A book a month. That’s about what I averaged this year. I’d like to say it was more, but it often felt hard, harder than ever before in fact, to carve out the time from the endless whirr of news. While I don’t think reading books makes you a better person (and history has shown us that writing them certainly doesn’t), adopting a reading habit probably makes you easier to be around. A day spent on Twitter and I’m a nervous wreck; stealing away every spare moment to get to the end of a page-turner and I’m more generous, open-hearted and calmer than if I’d spent that time scrolling through my phone.

Illustration: Simon Letch

Illustration: Simon LetchCredit:

One thing I’ve noticed is that reading books is a compulsive activity. Once you start, you’re reminded of how freeing it is to enter the hermetically sealed world of another person’s imagination, and then you want to do it more and more – until life gets in the way, or, worse, you come across a dud book, and the spell is broken again.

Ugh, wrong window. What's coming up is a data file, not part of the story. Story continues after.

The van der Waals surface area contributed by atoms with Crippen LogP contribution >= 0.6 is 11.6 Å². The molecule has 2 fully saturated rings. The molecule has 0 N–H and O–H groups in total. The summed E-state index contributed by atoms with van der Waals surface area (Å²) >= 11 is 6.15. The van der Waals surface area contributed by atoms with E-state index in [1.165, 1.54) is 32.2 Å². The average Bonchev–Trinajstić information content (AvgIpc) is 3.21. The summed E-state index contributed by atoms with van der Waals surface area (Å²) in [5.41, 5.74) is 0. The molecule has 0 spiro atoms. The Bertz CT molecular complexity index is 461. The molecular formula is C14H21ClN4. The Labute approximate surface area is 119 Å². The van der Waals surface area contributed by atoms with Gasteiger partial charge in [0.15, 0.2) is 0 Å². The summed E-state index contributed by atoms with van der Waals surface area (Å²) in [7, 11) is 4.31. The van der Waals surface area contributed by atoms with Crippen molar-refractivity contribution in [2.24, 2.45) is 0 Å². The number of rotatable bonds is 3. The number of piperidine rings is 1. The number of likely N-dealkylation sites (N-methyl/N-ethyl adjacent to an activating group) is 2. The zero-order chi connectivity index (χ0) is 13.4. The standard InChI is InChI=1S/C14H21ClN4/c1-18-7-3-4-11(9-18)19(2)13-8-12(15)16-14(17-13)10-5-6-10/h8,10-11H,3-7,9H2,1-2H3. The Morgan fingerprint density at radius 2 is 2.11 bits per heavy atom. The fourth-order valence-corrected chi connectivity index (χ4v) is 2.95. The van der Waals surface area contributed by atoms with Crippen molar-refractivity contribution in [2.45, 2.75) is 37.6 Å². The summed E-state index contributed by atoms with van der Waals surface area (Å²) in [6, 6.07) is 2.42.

This makes it all the more important to only read good books, which is to say, enjoyable ones, because they feed the virtuous cycle. We tell children to simply read what they want – which for me was The Baby-Sitters Club – but somewhere along the road to adulthood, we start to judge one another’s choices. We even, sometimes, shame a fellow reader just because their summer reading didn’t win the Booker.

In the spirit of full disclosure, and because any reading is better than none, here are some of the books I read this year. There was no non-fiction, because I find that difficult to read at 9 o’clock at night with a tempura-ed brain. And now that I come to think of it, no Booker winners. There
was, however, a full-blown phenomenon: Where the Crawdads Sing, by Delia Owens. This is one of those titles, which because it’s by a woman, we are more likely to call popular fiction than literary fiction. But the truth is, it topped The New York Times bestseller list for 20 weeks for a reason. Reese Witherspoon, the Oprah of our time, nominated it for her Hello Sunshine book club because after a slow burn of a start, this haunting romance set in the swampy marshlands of North Carolina really picks up.

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